The ANS is organized into two major subdivisions--the sympathetic and
parasympathetic nervous systems. The first of these is also known as the
thoraco-lumbar outflow. The second is also known as the cranio-sacral outflow.
If one of these subdivisions stimulates an organ, the other will inhibit it. The
interplay of the two subdivisions helps visceral organs to function within a stable
Under conditions of stress, the sympathetic nervous system mobilizes all of the
energy-producing structures of the body. For example, it makes the heart beat faster.
Later, as equilibrium is restored, the parasympathetic nervous system has the opposite
The neurons are alined in sequences to form circuits. The transmission of
information along a neuron is electrochemical in nature. Crossing the gap between one
neuron and the next is a chemical called a neurotransmitter. (para 12-14)
Neurons are able to concentrate negative ions inside and positive ions outside of
the cell membrane. When the neuron is not actually transmitting, this process produces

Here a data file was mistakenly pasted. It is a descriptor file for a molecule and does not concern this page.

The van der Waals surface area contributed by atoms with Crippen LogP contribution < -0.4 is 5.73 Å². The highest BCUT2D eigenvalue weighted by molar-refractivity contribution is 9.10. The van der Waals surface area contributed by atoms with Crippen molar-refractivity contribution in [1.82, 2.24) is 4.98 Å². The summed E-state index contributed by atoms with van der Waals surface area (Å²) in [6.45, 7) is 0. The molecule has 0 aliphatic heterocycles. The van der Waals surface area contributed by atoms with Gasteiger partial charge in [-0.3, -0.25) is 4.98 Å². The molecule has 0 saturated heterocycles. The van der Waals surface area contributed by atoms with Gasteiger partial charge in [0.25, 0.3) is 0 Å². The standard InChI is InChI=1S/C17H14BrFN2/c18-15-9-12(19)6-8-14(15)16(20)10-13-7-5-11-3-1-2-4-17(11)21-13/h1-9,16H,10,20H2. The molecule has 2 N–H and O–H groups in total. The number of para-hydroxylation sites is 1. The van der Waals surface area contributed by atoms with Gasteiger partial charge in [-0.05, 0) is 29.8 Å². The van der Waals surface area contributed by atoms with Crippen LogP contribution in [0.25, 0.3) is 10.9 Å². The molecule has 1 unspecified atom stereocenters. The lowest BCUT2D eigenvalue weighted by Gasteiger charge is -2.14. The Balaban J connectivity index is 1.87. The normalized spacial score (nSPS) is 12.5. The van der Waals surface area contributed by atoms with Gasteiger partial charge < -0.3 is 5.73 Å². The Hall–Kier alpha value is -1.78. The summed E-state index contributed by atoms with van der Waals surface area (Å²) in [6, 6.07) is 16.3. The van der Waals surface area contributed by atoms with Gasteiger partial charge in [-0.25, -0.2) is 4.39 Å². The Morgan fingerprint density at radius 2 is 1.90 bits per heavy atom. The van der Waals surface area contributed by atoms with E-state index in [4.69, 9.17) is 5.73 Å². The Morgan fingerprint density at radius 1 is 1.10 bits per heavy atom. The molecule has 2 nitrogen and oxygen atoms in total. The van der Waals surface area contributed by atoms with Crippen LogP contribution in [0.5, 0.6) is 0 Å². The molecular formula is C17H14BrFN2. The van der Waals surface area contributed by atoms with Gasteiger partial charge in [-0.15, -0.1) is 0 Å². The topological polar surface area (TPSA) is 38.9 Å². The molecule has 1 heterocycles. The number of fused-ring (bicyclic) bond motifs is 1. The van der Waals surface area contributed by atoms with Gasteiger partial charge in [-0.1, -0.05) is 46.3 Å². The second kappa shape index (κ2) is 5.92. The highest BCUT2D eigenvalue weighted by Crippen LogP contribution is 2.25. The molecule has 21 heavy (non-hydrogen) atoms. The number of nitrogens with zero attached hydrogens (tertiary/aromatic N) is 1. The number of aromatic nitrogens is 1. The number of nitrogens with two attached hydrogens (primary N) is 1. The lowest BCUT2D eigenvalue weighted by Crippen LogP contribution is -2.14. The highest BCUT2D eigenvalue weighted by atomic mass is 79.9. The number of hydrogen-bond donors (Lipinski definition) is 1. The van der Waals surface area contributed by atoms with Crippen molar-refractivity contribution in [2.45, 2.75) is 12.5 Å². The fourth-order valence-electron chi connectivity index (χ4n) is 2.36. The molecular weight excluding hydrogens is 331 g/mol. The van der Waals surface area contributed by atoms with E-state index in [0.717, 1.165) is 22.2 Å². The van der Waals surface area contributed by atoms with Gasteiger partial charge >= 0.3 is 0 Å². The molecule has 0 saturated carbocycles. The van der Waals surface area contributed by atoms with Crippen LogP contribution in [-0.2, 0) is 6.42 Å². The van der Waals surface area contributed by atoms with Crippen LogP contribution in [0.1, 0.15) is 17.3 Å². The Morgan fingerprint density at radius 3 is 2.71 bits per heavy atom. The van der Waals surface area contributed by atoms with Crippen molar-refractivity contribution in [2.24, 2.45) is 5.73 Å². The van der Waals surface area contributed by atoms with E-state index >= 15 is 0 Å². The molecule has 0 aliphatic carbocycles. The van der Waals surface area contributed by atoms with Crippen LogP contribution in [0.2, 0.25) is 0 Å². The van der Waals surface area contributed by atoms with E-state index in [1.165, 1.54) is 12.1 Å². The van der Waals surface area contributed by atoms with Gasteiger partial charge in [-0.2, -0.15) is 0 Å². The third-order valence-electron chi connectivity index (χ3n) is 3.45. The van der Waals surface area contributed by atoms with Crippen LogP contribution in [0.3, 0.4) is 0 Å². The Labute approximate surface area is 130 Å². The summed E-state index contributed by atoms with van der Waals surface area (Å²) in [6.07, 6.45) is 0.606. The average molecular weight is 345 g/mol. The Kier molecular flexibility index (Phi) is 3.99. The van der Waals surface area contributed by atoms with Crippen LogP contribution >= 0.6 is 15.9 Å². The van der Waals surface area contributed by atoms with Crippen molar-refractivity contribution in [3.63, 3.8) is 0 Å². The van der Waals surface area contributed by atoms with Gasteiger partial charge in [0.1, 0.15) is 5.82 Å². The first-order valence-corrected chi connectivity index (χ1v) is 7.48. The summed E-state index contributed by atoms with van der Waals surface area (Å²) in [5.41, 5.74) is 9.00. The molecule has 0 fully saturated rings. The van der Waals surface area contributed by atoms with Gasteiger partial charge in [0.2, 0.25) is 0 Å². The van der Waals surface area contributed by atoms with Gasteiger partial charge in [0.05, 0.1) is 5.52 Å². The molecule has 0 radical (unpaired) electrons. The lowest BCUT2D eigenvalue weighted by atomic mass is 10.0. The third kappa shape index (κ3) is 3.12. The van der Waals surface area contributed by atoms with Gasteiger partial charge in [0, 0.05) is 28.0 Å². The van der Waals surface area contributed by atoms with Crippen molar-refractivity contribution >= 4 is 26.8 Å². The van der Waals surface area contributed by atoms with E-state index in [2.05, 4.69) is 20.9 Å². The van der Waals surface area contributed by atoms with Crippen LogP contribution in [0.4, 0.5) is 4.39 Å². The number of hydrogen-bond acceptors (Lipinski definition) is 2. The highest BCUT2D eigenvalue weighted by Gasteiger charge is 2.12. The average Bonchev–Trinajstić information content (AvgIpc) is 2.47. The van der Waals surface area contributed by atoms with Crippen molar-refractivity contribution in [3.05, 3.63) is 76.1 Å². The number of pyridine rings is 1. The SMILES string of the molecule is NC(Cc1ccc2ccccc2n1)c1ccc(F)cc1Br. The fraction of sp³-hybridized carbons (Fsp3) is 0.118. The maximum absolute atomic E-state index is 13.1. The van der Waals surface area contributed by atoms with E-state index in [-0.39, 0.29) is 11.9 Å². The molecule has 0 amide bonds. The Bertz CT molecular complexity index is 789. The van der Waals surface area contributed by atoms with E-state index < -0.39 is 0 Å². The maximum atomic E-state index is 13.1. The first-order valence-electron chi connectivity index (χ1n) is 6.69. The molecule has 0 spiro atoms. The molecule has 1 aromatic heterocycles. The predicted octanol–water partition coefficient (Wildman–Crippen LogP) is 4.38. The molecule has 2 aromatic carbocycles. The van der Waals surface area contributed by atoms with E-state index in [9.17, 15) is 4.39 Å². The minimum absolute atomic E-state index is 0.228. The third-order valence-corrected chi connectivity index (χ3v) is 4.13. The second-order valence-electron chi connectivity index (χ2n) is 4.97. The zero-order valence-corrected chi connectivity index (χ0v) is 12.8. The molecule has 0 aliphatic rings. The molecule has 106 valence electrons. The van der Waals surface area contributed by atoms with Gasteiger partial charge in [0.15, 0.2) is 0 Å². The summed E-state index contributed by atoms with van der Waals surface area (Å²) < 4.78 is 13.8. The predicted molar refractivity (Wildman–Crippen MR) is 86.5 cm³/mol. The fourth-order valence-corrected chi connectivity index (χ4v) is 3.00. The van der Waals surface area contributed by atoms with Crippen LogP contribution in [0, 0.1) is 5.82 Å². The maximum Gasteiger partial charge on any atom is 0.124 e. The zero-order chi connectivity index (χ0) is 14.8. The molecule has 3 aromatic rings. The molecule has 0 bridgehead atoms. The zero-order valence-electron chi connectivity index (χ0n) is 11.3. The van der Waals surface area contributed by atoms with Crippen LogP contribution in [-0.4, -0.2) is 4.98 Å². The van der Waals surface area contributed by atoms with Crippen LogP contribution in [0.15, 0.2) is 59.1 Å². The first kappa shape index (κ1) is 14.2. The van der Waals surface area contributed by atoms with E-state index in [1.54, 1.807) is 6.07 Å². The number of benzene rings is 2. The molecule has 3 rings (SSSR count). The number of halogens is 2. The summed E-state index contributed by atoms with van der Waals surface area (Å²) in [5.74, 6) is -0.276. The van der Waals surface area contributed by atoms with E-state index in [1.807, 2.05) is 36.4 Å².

When the polarity of ions is disrupted by a stimulus, that location on the cell
membrane is said to be depolarized. The restoration of the original polarity is called
repolarization. At the same time, adjacent areas are depolarized. Thus, there is a wave
of depolarization/repolarization along the length of the neuron. (para 12-16)
The speed of an impulse is proportional to the thickness of the neuron process.
Together, the gap and the "connecting" membranes between two successive
neurons are called the synapse. The gap itself is called the synaptic cleft. Containing
specific amounts of neurotransmitter are synaptic vesicles in the terminal bulb of the
first neuron. When an impulse reaches the bouton, the vesicles are stimulated to
release their neurotransmitter. This substance passes through the presynaptic
membrane, across the synaptic cleft, and to the postsynaptic membrane. Since this
process consumes much energy, the bouton contains many well-developed
The neuromuscular junction is the "connection" between a motor neuron and a
striated muscle fiber. It is nearly identical to a synapse. However, the surface of the
postsynaptic membrane is in a series of longitudinal folds. This greatly increases the
surface area receptive to the ACH.
The group of striated muscle fibers innervated by one motor neuron is called the
motor unit. Fewer muscle fibers per motor unit result in finer movements. More muscle
fibers per motor unit result in coarser movements. (para 12-19)